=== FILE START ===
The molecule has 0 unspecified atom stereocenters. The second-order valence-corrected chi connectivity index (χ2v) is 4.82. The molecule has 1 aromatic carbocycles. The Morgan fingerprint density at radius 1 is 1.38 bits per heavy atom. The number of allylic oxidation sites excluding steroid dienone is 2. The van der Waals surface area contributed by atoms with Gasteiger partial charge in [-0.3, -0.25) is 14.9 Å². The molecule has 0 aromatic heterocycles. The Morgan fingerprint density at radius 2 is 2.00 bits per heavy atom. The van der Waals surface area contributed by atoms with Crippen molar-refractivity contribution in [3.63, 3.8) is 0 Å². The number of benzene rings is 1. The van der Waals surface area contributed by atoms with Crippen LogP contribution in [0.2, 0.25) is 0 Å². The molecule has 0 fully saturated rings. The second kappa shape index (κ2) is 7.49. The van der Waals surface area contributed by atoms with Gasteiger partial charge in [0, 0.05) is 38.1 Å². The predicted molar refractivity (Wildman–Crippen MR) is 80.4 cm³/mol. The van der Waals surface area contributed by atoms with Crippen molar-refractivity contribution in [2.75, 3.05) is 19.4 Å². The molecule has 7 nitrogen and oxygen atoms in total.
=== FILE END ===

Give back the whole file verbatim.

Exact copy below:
The molecule has 0 unspecified atom stereocenters. The second-order valence-corrected chi connectivity index (χ2v) is 4.82. The molecule has 1 aromatic carbocycles. The Morgan fingerprint density at radius 1 is 1.38 bits per heavy atom. The number of allylic oxidation sites excluding steroid dienone is 2. The van der Waals surface area contributed by atoms with Gasteiger partial charge in [-0.3, -0.25) is 14.9 Å². The molecule has 0 aromatic heterocycles. The Morgan fingerprint density at radius 2 is 2.00 bits per heavy atom. The van der Waals surface area contributed by atoms with Crippen molar-refractivity contribution in [3.63, 3.8) is 0 Å². The number of benzene rings is 1. The van der Waals surface area contributed by atoms with Crippen LogP contribution in [0.2, 0.25) is 0 Å². The molecule has 0 fully saturated rings. The second kappa shape index (κ2) is 7.49. The van der Waals surface area contributed by atoms with Gasteiger partial charge in [0, 0.05) is 38.1 Å². The predicted molar refractivity (Wildman–Crippen MR) is 80.4 cm³/mol. The van der Waals surface area contributed by atoms with Crippen molar-refractivity contribution in [2.75, 3.05) is 19.4 Å². The molecule has 7 nitrogen and oxygen atoms in total.